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Estela

Critic's Pick Critics' Pick

47 E. Houston St., New York, NY 10012 40.724659 -73.994707
nr. Mulberry St.  See Map | Subway Directions Hopstop Popup
212-219-7693 Send to Phone

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  • Price Range: $$$

    Key to Prices and ratings

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    • Generally Excellent
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    • Good
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  • Critics' Rating: **

    Key to Prices and ratings

    Upscale
    • Almost Perfect
    • Exceptional
    • Generally Excellent
    • Very Good
    • Good
    Cheap Eats
    • Best in Category
    • Excellent
    • Delicious
    • Very Good
    • Noteworthy
    • Very Expensive
    • Expensive
    • Moderate
    • Cheap
  • Reader Rating: Write a Review
Photo by Jenny Westerhoff

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Official Website

estelanyc.com

Hours

Mon-Thu, 5:30pm-11pm; Fri, 5:30pm-11:30pm; Sat, 11:30am-3pm and 5:30pm-11:30pm; Sun, 11:30am-3pm and 5:30pm-11pm

Nearby Subway Stops

B, D, F, M at Broadway-Lafayette St.; 6 at Bleecker St.

Prices

$15-$34

Payment Methods

American Express, MasterCard, Visa

Special Features

  • Brunch - Weekend
  • Dine at the Bar
  • Notable Wine List
  • Online Reservation

Alcohol

  • Full Bar

Reservations

Recommended

Profile

When it opened in 2013, Estela looked, on first inspection, like all the other undersize, overcrowded bar-≠restaurants that were then multiplying around town like rabbits in this post-gourmet age. The walk-up space, on a scruffy stretch of East Houston, is the size of a narrow truck garage. The brick walls are mostly devoid of decoration, unless you count the yards of exposed ductwork snaking along the ceiling. The menu (15 Mediterranean-themed items, plus assorted salumi and snacks) seems to have been designed less with a proper dinner in mind than to complement a cocktail or a glass (or three) of wine. And in the grand tradition of tiny bar-restaurants everywhere, the best seats in the house are at the bar itself, which is topped with white marble, accommodates 14 people comfortably, and tends to fill up for good after seven o’clock. Unlike most of the clamorous new bar joints around town, this one serves small, perfectly crisped croquettes stuffed, in the classic Spanish style, with blood sausage; and plates of plum-sweet scallops, which were spritzed with wedges of orange and lemon and taste like they’ve just been brought up from the sea. The seared razor clams I enjoyed one evening at the bar wouldn’t be out of place at one of the better tapas establishments on the Costa Brava. The soft, chunky cod had the simple, satisfying quality of good Spanish home cooking, and so did the mussels escabèche, which are set individually on little finger-size wedges of toast, spread with fresh aïoli, and served in a bowl pooled with olive oil and vinegar. The man responsible for these treats is a talented, peripatetic chef named Ignacio Mattos. We last saw Mattos at Isa in Williamsburg, where he dabbled in various audacious haute-forager experiments (spelt soup, beef tartare with sunchoke cream and crème fraîche, the crisped skeleton of a single sardine). Critics liked the food, but the locals, apparently, did not, and he was canned after a few months on the job. He’s learned from this dismal experience, creating a cleaner, more satisfying, and less consciously fussy style that’s captured the taste buds of the city’s gourmands. The ricotta dumplings are by far the best of the four entrée-style dishes at Estela, but if you’re in the mood for something slightly more substantial, I suggest the culotte steak, which has the consistency of good filet and is plated with Bayley Hazen cheese and parsley. The accomplished, cocktail list is just four drinks long, and the eclectic wine list (as curated by former Blue Hill at Stone Barns sommelier Thomas Carter) has the variety and quality of that of a restaurant twice the size.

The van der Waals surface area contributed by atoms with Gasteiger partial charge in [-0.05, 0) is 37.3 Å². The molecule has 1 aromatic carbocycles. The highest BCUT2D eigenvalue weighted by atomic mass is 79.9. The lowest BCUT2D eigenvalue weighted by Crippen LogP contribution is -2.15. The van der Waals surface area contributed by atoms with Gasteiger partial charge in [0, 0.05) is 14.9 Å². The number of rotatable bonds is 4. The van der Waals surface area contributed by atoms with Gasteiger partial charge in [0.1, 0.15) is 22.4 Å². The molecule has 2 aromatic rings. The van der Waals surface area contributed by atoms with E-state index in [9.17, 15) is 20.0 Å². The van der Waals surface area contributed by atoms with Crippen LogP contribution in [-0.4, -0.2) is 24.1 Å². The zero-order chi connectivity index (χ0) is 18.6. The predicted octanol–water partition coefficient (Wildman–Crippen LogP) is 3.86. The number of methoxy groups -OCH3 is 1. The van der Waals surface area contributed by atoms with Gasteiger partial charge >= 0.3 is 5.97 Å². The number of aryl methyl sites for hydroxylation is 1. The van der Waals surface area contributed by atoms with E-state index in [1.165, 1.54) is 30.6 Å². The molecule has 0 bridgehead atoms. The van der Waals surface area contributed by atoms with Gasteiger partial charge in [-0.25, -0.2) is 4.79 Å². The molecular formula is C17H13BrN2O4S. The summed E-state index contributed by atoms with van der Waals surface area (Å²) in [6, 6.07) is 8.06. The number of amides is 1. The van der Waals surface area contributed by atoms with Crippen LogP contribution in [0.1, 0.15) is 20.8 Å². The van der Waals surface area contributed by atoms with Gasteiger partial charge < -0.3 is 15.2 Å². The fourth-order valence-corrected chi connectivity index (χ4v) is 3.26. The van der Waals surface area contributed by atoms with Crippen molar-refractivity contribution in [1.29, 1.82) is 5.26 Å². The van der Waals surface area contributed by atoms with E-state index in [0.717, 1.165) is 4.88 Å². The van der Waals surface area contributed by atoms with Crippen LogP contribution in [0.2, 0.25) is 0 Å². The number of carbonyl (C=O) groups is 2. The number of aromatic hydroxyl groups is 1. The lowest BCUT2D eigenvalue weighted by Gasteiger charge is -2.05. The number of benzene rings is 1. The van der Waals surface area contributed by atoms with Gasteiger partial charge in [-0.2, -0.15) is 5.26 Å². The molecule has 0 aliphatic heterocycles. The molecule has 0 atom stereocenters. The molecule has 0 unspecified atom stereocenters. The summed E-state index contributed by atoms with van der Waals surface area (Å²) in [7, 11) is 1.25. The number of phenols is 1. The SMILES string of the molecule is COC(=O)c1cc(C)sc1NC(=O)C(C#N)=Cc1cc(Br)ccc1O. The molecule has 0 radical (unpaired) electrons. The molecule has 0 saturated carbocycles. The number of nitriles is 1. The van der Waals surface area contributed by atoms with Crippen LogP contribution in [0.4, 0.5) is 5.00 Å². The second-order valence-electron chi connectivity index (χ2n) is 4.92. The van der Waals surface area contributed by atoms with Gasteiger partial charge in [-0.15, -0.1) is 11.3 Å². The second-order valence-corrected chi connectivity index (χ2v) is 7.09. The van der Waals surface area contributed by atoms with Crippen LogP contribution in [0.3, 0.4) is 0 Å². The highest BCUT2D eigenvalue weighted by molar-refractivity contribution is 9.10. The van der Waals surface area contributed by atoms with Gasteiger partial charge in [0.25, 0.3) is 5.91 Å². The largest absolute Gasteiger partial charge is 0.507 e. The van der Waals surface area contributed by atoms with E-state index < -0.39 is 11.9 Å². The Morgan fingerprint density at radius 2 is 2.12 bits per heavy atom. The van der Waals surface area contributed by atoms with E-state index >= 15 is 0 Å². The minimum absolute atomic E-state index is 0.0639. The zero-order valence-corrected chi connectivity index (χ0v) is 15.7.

Reservations

Estela’s online booking system takes reservations 30 days in advance. The bar/dining counter is reserved for walk-ins only.

Recommended Dishes

Mussels escabèche and/or scallops, steak tartare, ricotta dumplings, grapefruit sorbet with Campari. 

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